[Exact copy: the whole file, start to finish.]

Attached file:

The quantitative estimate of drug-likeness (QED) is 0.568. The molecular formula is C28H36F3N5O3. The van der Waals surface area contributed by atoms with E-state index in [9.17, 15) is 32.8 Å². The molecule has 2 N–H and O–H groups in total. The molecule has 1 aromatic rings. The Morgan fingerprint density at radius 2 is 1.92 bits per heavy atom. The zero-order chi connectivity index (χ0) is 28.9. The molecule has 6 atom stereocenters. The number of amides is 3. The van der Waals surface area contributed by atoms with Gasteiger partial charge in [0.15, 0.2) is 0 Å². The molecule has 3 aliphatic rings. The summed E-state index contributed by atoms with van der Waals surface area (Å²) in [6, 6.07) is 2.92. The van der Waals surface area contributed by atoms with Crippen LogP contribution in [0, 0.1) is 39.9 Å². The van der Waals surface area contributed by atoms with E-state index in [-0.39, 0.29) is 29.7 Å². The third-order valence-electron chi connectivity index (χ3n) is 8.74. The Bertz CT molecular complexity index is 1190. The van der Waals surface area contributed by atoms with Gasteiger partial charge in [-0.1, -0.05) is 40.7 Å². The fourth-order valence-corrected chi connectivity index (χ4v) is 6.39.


The quantitative estimate of drug-likeness (QED) is 0.568. The molecular formula is C28H36F3N5O3. The van der Waals surface area contributed by atoms with E-state index in [9.17, 15) is 32.8 Å². The molecule has 2 N–H and O–H groups in total. The molecule has 1 aromatic rings. The Morgan fingerprint density at radius 2 is 1.92 bits per heavy atom. The zero-order chi connectivity index (χ0) is 28.9. The molecule has 6 atom stereocenters. The number of amides is 3. The van der Waals surface area contributed by atoms with Gasteiger partial charge in [0.15, 0.2) is 0 Å². The molecule has 3 aliphatic rings. The summed E-state index contributed by atoms with van der Waals surface area (Å²) in [6, 6.07) is 2.92. The van der Waals surface area contributed by atoms with Crippen LogP contribution in [0, 0.1) is 39.9 Å². The van der Waals surface area contributed by atoms with E-state index in [-0.39, 0.29) is 29.7 Å². The third-order valence-electron chi connectivity index (χ3n) is 8.74. The Bertz CT molecular complexity index is 1190. The van der Waals surface area contributed by atoms with Gasteiger partial charge in [-0.1, -0.05) is 40.7 Å². The fourth-order valence-corrected chi connectivity index (χ4v) is 6.39.